Thursday, May 5, 2011

The Old Man From Sverdlovsk: Part II

The Old Man From Sverdlovsk is not from Sverdlovsk at all. He is from a city on the other side of the Ural Mountains. (He told me Sverdlovsk because it was the city whose geographical location I was familiar with.) And he is not delusional, as I first assumed. It’s not that he believes the Soviet Union still exists. It’s that he doesn’t see the modern Russian government as legitimate at all, so he refuses to speak of it as if it is. But he knows what happened to the USSR. He knows who Yelstin was. He knows who Putin is. He just despises the materialism and inequality that entered his homeland under their leadership. He often tells me, with a sad look in his eyes, “There were no homeless people under socialism.” He is not the only Russian immigrant who has told me this.

I talk to him every week now. I write him short letters in barely-coherent Russian, and if I don’t see him for a while, I call and check in on him. He saves his newspapers for me and gives them to me once per week, reminding me each time how important it is for me to keep up with current events. The more I talk to him, the more I realize he is brilliant. Eccentric, yes, but brilliant. I’ve learned so much just by taking the time to talk to him for an hour or two every week. He knows so much about geography, philology, history, and literature. He has great insight on human behavior as well. He cuts right through the shallow surface answers people give to questions like “How is your family?” or “How are you feeling today?” and unearths the sometimes painful but much more meaningful truths beneath. When he asked about my parents, and I told him about how they divorced eighteen years ago, I tried to put it in generic, oversimplified terms. He responded by looking me straight in the eye and saying, “Your mother…was she happy? Many women are not happy in marriage.” I haven’t given him a shallow answer to any of his questions since.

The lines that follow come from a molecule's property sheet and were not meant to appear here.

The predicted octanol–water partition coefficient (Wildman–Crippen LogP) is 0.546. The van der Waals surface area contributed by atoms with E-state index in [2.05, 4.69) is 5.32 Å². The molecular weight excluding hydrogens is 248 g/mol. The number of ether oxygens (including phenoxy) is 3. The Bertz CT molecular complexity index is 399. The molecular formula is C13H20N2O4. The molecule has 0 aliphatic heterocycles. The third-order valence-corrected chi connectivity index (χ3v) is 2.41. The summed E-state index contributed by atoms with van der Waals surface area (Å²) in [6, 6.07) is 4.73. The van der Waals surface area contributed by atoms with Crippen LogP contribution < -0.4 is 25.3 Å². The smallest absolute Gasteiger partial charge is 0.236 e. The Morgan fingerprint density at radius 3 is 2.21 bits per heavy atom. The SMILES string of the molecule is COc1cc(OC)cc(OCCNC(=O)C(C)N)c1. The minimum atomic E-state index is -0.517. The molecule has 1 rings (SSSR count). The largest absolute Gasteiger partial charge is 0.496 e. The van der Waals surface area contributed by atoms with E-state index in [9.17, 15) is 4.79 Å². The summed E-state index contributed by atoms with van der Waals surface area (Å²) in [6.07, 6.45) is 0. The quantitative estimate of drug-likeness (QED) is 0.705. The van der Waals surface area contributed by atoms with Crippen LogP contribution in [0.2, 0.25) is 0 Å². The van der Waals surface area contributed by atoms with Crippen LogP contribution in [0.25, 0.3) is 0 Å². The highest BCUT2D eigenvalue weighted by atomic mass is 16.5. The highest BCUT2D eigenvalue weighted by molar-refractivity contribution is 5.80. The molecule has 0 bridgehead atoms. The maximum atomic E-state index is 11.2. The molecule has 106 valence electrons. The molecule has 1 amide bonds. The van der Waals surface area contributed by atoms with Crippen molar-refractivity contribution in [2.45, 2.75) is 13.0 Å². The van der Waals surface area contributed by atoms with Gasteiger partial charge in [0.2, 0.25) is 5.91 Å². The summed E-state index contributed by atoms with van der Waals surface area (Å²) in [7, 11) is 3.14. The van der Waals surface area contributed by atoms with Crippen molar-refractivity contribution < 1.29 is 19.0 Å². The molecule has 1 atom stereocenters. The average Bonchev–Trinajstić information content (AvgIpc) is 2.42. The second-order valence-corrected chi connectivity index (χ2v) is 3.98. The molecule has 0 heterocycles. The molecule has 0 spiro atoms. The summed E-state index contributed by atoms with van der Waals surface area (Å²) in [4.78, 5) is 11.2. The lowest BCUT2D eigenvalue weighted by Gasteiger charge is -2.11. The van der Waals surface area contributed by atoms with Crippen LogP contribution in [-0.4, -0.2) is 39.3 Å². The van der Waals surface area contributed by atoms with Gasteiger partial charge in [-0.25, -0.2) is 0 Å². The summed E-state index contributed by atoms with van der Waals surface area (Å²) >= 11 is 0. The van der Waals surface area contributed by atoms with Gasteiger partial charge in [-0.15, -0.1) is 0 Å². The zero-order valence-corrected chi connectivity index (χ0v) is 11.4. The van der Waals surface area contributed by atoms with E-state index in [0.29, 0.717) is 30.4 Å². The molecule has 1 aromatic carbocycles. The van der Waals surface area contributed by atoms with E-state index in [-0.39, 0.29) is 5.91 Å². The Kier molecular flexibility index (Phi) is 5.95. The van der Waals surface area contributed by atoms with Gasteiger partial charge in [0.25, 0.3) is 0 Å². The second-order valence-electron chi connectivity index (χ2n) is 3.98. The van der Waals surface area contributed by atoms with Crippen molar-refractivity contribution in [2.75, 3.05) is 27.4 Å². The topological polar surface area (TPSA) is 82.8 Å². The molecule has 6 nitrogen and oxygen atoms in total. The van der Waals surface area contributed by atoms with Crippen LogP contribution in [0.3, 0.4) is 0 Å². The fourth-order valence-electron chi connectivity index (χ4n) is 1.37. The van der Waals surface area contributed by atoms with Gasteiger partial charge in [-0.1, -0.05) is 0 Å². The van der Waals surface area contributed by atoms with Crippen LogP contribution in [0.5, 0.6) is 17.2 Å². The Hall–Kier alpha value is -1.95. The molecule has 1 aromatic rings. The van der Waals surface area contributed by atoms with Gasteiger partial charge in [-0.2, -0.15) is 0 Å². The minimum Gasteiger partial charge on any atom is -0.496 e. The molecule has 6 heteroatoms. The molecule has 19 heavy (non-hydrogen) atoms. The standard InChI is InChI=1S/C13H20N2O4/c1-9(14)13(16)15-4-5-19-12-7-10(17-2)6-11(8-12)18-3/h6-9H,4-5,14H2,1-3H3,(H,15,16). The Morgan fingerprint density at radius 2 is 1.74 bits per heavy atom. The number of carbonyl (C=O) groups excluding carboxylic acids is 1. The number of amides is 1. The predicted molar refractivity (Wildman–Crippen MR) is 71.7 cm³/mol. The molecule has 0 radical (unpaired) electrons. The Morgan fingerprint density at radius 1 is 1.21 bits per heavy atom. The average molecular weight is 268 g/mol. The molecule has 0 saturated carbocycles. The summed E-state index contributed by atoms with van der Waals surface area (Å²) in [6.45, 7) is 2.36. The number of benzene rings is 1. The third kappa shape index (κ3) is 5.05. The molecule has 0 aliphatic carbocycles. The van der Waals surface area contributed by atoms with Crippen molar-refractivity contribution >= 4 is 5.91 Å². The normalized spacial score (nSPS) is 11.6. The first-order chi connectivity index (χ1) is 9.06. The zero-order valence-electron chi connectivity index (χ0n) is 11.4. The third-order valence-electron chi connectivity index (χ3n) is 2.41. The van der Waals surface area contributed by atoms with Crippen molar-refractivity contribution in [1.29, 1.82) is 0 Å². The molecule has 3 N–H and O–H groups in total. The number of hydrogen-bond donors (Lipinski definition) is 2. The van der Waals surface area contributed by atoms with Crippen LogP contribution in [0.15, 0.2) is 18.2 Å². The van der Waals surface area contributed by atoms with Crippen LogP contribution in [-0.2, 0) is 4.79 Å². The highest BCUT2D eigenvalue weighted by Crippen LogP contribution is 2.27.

I don’t believe in any particular religion, so I look for angels among humans. I don’t find many. But he is definitely one.

Stentorian Sandman!

Enter my alley-cat’s brain!

These are the fish it’s been digging out of garbage cans this week:

The eager announcement of Osama bin Laden’s death unsettles me, as do the shape-shifting facts of the situation.

Humans are not so much social animals as they are fear-filled animals, and I suddenly see how the two concepts get confused ALL THE TIME.

I don’t believe the past or future exist, because the present is all I can touch.

I don’t want to be anyone’s firefly-in-a-jar, and I don’t want a firefly-in-a-jar.

I have no awareness of the volume of my own voice.

If people cease to exist the second they leave my field of vision/hearing, then I don’t have to worry about what they think anymore.

I am not ready for summer.

Shark’s comment of “Aw… first world problems!” now haunts me on a regular basis. (All of my problems are first world problems. Suddenly they look less like problems and more like whining.)

I am a horrible driver.

"Одинокий мужчина"

He sits there glowing inversely, casting furtive glances around the crowded room. I can’t remember how long I’ve been seeing him sit that way. Has it been months? Years? Entire lifetimes? It was that inverse glow that first startled me so profoundly. He is jagged when all around him is polished to sterile smoothness. He is true and bitter when those around him are saccharine and false. He is sitting among crowds of generic people, yet is wrapped in solitude, disconnected from those around him. He watches everyone, and not a single person sees him. The table in front of him is empty of everything except his beer, yet a multitude of words emanate from him, humming, distorting the air around him like heat waves.

Carrying an apple core to the garbage as a false pretext, I draw near him, squinting to make out those words. I see “fog” and “disappointment”, “melancholy” and “self-loathing”, “sorrow” and “bitter pragmatism”, “weariness” and “unapologetic indulgence”. And at their whirling center hangs an entire sentence, heavy and final: “Universe, I DARE you to show me something I’ll give a shit about.” These words linger so dense and viscous that as I pass through the space around him, I feel them sticking to my skin, and I carry them with me for days and days to follow. They haunt me, and I wonder, where do they come from? Their fatal darkness bewitches me, and in that moment, I become a buzzard-winged guardian angel.